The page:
We launched a new employee engagement program at the beginning of the year, and while people were excited at first, I’m afraid people may begin to forget about the program as we get busy in our routines. How do I make sure that this program sticks beyond the first few months of 2019?
As we become more settled in our routines past the holidays, school breaks and weather interruptions, any new or improved policies that were put into place at the beginning of the year may be beginning to lose their sheen. It can be difficult to continue to reiterate new programs or campaigns, but in order to ensure the success of an initiative, extended communication and emphasis is important. It will be important to create an ongoing communication plan that continues to engage and energize your team to continue to invest in the company’s growth.
Whether it’s changes in benefits, or an employee engagement program, it’s important to continue to involve your leaders and team members to create a successful communication plan. When you’re doing so, make sure your messages and the benefits of your employees’ involvement are tailored to their needs and wants.
But when you remind your team of these plans is where it can get a little tricky. As HubSpot detailed in their report “Delivering Effective Internal Communications: Delivering ROI through Employee Engagement”, there is no “one size fits all” option for timing. While “when it becomes relevant” may be too vague of an option. Your communication plan will need to consider:
- When do you want to emphasize actions that are in-line with the company’s values?
- When do you think questions will arise?
- When will people need this information?
The more frequent these moments are, the more frequent you will need to remind them of the policy or initiative.
Who is going to be in charge of sharing this information, especially when things get busy or bogged down? Upper management and thought leaders may be the ones to first introduce the programs, but your managers and supervisors will most likely be the ones implementing the initiatives on a day-to-day basis. Make sure you’re earning their buy-in as well to create a comprehensive and successful communication plan, as they’re going to be the ones fielding questions, engaging employees, and reminding them of how this program will weave into their daily practices.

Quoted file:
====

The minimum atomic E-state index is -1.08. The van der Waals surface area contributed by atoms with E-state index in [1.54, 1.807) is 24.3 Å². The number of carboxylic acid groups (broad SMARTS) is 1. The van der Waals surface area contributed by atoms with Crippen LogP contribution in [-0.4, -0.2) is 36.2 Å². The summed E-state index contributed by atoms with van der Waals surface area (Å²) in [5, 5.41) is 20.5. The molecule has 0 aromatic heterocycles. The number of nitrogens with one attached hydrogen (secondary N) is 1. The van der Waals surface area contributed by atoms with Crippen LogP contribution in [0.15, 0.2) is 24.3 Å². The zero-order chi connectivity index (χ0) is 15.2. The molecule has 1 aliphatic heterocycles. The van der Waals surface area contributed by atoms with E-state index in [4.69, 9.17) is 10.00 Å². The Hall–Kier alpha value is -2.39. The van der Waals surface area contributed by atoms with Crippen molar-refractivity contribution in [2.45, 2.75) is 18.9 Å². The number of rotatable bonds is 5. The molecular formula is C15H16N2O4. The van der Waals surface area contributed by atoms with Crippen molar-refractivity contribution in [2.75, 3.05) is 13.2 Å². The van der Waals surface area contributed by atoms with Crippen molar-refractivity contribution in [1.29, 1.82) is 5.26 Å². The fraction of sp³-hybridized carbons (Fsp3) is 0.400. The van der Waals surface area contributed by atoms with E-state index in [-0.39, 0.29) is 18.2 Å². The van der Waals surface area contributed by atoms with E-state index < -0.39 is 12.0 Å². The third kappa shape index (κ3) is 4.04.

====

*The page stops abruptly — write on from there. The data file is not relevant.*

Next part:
You next need to consider where or how you will share that information. Your communication plan for new or continuing programs, consider the various highways that information can travel on, and cater your style to those highways. In an article discussing new benefit roll-outs, thebalancecareer.com cited several different avenues of communicating a new initiative:
- Social Media – this wouldn’t be the place to detail each and every detail of a program, but the highlights or exciting aspects (if not confidential) would draw in individuals.
- Printed materials – in this case, you have information that can be documented, recalled, and quickly disseminated. It can be redistributed during times of peak action (i.e. open enrollment) or posted for everyone to review. Should you have a multi-cultural workforce, it’s best to have several versions of those materials in the different languages necessary.
- Web-Based Portal: whether it’s something like BambooHR, Paylocity, SharePoint, or simply Google Drive, having a web-based point of access for all employees can let them explore the information further.
- In-person: having informational meetings is a great way to get the information out all at once, while answering questions that several individuals may have at the same time.
It can be tough to introduce new programs, let alone earn the buy-in of the entire company while you do so. It all starts with a well mapped out communication plan in order to create an effective and established program. Don’t be afraid to ask for questions, send out reminders, and have check ins to make sure that this program is working for you and your employees. And if you need some help, don’t hesitate to call us at (513) 697-9855!
Communication often seems like a “no-brainer”. You have something to say and you just “say it”. However, hearing and listening are two different functions. HOW you communicate is often as important as WHAT you communicate when it comes to getting results! strategic HR inc. has years of experience preparing communications for a variety of audiences and topics. Visit our Communications page to learn how we can assist you with various communication-based projects.